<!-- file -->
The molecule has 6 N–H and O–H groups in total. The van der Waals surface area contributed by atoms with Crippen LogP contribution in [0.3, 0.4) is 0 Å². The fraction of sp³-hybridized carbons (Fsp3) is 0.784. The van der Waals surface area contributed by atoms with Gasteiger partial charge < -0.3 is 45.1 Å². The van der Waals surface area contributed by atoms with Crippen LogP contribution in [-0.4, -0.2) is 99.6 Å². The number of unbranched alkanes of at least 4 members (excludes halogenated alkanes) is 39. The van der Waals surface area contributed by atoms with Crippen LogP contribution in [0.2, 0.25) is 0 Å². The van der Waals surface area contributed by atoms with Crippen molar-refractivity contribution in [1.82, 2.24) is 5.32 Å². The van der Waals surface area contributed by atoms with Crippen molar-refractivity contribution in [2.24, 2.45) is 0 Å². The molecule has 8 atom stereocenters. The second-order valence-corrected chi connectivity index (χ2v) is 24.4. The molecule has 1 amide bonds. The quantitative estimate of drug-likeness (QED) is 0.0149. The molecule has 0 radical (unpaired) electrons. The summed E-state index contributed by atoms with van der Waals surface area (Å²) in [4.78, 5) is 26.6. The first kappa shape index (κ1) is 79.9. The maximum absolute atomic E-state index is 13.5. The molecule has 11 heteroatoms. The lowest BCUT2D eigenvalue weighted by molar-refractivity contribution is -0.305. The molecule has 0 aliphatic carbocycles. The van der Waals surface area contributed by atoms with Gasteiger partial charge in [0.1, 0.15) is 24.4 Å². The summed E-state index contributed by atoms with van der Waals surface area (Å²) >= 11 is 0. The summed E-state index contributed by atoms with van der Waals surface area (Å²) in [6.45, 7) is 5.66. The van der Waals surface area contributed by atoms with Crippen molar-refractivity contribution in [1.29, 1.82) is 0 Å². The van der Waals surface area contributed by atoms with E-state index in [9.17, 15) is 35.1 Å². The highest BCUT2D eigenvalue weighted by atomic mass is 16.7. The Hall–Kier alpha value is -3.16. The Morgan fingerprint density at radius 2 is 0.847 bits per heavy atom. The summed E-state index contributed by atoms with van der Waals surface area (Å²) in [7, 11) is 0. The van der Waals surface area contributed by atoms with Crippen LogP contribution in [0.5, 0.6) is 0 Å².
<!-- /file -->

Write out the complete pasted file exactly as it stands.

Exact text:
The molecule has 6 N–H and O–H groups in total. The van der Waals surface area contributed by atoms with Crippen LogP contribution in [0.3, 0.4) is 0 Å². The fraction of sp³-hybridized carbons (Fsp3) is 0.784. The van der Waals surface area contributed by atoms with Gasteiger partial charge < -0.3 is 45.1 Å². The van der Waals surface area contributed by atoms with Crippen LogP contribution in [-0.4, -0.2) is 99.6 Å². The number of unbranched alkanes of at least 4 members (excludes halogenated alkanes) is 39. The van der Waals surface area contributed by atoms with Crippen LogP contribution in [0.2, 0.25) is 0 Å². The van der Waals surface area contributed by atoms with Crippen molar-refractivity contribution in [1.82, 2.24) is 5.32 Å². The van der Waals surface area contributed by atoms with Crippen molar-refractivity contribution in [2.24, 2.45) is 0 Å². The molecule has 8 atom stereocenters. The second-order valence-corrected chi connectivity index (χ2v) is 24.4. The molecule has 1 amide bonds. The quantitative estimate of drug-likeness (QED) is 0.0149. The molecule has 0 radical (unpaired) electrons. The summed E-state index contributed by atoms with van der Waals surface area (Å²) in [4.78, 5) is 26.6. The first kappa shape index (κ1) is 79.9. The maximum absolute atomic E-state index is 13.5. The molecule has 11 heteroatoms. The lowest BCUT2D eigenvalue weighted by molar-refractivity contribution is -0.305. The molecule has 0 aliphatic carbocycles. The van der Waals surface area contributed by atoms with Gasteiger partial charge in [0.1, 0.15) is 24.4 Å². The summed E-state index contributed by atoms with van der Waals surface area (Å²) >= 11 is 0. The summed E-state index contributed by atoms with van der Waals surface area (Å²) in [6.45, 7) is 5.66. The van der Waals surface area contributed by atoms with Crippen molar-refractivity contribution in [1.29, 1.82) is 0 Å². The van der Waals surface area contributed by atoms with E-state index in [9.17, 15) is 35.1 Å². The highest BCUT2D eigenvalue weighted by atomic mass is 16.7. The Hall–Kier alpha value is -3.16. The Morgan fingerprint density at radius 2 is 0.847 bits per heavy atom. The summed E-state index contributed by atoms with van der Waals surface area (Å²) in [7, 11) is 0. The van der Waals surface area contributed by atoms with Crippen LogP contribution in [0.5, 0.6) is 0 Å².